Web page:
Striking the right balance when you’re raising a young athlete
As a parent, seeing your children develop a passion for playing a sport (and maybe more than one!) and aspiring to follow in the footsteps of their favourite athletes, including those they might have watched compete at the Commonwealth and Olympic Games, can be really exciting.
My children are involved in a few different sports, and have set their sights high. Seeing the enjoyment, confidence and sense of purpose they get from being part of a team, and watching them set goals and strive to play their best, is so rewarding.
But that experience has also given me a first-hand insight into how much things have changed over the years, and particularly since I was a young athlete myself. These days, standing on the sidelines with other parents, I hear a lot of talk around how much more training our kids are doing, the increased expectations on families, how much longer sports seasons are, the increased number of competitions and just how many sports are on offer.
So, the challenge for me, as both a parent and a sports and exercise scientist (and a taxi-mum!), is to help my kids navigate and live their love of sport in a way that’s healthy for them. Because for very active kids, as opposed to children who perhaps play just the one sport on a Saturday morning, there is a risk of doing too much activity. Potential problems associated with that range from the physical to the psychological, and you can read more about those here). For my own children, I always bear the following things in mind.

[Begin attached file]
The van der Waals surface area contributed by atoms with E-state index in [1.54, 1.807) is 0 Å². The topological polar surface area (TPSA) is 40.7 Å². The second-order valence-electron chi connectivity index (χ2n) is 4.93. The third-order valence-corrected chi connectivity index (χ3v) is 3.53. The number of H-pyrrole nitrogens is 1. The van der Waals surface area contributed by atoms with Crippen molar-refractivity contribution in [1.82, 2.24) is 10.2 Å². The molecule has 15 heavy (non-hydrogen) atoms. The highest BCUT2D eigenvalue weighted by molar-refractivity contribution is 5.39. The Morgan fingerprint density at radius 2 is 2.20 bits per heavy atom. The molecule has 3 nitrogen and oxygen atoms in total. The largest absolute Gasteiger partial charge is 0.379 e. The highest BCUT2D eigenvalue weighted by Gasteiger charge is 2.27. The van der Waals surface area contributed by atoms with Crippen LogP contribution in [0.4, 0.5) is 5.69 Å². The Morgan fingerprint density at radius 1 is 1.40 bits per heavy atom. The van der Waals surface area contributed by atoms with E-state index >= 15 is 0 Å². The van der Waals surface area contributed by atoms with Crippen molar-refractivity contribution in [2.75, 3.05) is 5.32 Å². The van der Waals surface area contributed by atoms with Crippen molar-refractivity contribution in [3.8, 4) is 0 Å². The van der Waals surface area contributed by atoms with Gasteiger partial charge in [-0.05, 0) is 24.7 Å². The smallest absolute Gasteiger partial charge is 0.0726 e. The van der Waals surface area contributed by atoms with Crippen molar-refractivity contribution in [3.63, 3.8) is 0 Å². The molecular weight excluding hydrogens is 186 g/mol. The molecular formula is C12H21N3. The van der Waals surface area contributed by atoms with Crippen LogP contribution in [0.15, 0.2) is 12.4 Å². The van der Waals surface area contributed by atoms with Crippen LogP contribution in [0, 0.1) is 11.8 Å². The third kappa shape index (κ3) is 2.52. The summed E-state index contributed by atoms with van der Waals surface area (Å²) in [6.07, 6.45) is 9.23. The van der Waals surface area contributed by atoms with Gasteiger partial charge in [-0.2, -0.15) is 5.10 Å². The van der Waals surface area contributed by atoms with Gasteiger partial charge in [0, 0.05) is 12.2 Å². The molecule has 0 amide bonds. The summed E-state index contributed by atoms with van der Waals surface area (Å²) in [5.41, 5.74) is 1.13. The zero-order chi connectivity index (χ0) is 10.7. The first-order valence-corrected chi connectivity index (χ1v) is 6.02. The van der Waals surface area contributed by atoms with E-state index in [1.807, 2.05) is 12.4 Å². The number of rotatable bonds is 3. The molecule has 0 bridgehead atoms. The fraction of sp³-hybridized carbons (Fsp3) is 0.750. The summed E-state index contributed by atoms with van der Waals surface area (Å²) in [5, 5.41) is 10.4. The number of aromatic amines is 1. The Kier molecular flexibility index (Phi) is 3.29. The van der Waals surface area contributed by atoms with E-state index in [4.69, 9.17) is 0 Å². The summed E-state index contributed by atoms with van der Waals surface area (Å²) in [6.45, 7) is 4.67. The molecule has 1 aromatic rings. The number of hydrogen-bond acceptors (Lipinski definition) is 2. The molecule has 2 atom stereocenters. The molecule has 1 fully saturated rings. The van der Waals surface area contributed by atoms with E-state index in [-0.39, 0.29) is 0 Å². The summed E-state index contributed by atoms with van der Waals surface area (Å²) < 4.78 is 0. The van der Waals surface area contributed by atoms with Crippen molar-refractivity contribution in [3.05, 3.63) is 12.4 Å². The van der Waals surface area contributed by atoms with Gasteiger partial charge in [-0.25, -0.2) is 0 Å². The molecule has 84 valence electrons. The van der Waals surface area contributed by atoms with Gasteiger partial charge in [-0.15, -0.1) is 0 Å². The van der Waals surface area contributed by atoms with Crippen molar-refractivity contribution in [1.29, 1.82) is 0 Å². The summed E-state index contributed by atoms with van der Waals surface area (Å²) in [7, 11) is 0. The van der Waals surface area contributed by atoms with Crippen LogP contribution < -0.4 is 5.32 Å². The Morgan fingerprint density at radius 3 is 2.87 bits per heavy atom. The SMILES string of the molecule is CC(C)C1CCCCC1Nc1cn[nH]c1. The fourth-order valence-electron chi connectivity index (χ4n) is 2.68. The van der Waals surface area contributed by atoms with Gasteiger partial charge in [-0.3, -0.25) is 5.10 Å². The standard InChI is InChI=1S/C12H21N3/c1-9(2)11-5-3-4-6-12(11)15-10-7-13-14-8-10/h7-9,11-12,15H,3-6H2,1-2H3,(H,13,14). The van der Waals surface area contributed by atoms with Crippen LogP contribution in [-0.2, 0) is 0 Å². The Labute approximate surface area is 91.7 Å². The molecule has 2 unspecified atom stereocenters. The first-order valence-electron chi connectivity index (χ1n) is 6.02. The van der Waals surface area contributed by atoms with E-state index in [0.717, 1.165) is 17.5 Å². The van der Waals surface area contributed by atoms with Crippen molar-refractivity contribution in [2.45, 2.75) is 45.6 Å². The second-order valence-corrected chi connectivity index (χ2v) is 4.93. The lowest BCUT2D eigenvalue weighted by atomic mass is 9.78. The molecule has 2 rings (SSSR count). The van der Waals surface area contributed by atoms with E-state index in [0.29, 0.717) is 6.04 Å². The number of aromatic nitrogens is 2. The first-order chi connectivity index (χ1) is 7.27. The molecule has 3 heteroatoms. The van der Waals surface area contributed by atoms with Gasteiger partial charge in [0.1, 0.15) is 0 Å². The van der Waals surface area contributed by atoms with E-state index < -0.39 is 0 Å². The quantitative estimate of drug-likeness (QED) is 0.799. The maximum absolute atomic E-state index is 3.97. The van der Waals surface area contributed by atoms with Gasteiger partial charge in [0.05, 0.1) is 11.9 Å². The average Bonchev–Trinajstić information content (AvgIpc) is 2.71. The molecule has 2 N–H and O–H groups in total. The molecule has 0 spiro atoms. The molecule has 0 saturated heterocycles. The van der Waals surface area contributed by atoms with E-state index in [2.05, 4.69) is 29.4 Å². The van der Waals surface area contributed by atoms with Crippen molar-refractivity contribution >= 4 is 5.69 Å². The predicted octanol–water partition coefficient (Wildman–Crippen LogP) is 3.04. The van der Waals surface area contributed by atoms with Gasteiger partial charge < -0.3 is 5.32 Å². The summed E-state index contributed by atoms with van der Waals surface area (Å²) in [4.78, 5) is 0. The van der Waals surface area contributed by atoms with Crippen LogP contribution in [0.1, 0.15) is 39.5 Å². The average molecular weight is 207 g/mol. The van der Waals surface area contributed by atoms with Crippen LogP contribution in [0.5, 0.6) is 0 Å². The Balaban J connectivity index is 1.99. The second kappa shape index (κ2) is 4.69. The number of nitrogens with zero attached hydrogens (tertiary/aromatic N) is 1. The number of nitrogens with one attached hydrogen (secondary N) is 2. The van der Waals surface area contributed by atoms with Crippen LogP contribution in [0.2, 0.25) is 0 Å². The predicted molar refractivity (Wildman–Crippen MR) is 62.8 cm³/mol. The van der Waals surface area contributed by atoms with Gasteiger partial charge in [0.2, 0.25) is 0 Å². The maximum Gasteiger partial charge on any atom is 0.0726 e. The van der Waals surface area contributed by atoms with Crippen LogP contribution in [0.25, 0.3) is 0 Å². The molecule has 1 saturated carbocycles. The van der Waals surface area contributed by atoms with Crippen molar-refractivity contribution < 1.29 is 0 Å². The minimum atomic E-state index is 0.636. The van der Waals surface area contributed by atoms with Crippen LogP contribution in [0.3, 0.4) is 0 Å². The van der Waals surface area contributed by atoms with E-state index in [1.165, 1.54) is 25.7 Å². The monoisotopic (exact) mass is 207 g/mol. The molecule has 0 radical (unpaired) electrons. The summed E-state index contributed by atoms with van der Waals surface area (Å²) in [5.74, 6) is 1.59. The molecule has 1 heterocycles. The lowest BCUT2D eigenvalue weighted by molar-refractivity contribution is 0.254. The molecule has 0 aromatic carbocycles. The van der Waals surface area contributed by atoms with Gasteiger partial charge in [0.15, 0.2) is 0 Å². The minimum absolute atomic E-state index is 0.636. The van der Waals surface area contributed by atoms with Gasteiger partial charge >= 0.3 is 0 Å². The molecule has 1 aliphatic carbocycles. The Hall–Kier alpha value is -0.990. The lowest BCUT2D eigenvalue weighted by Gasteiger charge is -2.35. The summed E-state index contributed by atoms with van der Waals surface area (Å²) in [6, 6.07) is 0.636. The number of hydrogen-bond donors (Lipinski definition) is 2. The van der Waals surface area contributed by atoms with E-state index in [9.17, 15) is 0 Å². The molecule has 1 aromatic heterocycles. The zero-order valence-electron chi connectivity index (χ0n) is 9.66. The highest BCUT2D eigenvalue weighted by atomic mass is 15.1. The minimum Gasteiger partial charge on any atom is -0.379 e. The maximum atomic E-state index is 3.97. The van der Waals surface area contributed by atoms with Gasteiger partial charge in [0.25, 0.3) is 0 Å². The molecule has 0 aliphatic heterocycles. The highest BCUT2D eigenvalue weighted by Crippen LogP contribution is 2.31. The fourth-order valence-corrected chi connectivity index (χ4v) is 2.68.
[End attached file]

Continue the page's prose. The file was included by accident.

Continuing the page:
- Some studies suggest that young athletes should spend no more than one hour training per week, for every year of their age. So, a 12-year-old soccer player should spend no more than 12 hours training or playing soccer, each week.
- The American Academy of Paediatrics recommends that, to prevent overuse injuries, children should limit playing (including competition and training) each individual sport they’re involved in to five days a week, with at least one day a week of rest from all organised physical activity.
- Young athletes should have at least two or three months off from each sport they play, per year.
- Variety and ‘sport sampling’ is healthy for kids. This can become tricky to achieve, with the increased demands from each individual sport, having more than one athletic child in a family, the associated costs, and family dynamics, everything from both parents working to single-parent families. Phew! But the key thing to remember is that early specialisation isn’t ideal, due to the potential of overuse injuries and burn out. So, try to keep the focus on having fun, and encourage your young athletes to enjoy a variety of sports for as long as you can.
Lastly, while organised sport is a big part of my kids’ lives, I have also been very mindful of actively encouraging them to enjoy ‘unstructured play’, because it’s just as important for children to have free time to be innovative and creative.
For my kids, this ‘play time’ is often active time too, whether they go out for a bike ride or a surf, but regardless, it serves as time out from their structured educational and sporting commitments. Above all, it’s fun! And whether it’s organised sport or spontaneous activity, that’s what every type of exercise should deliver for our kids, right?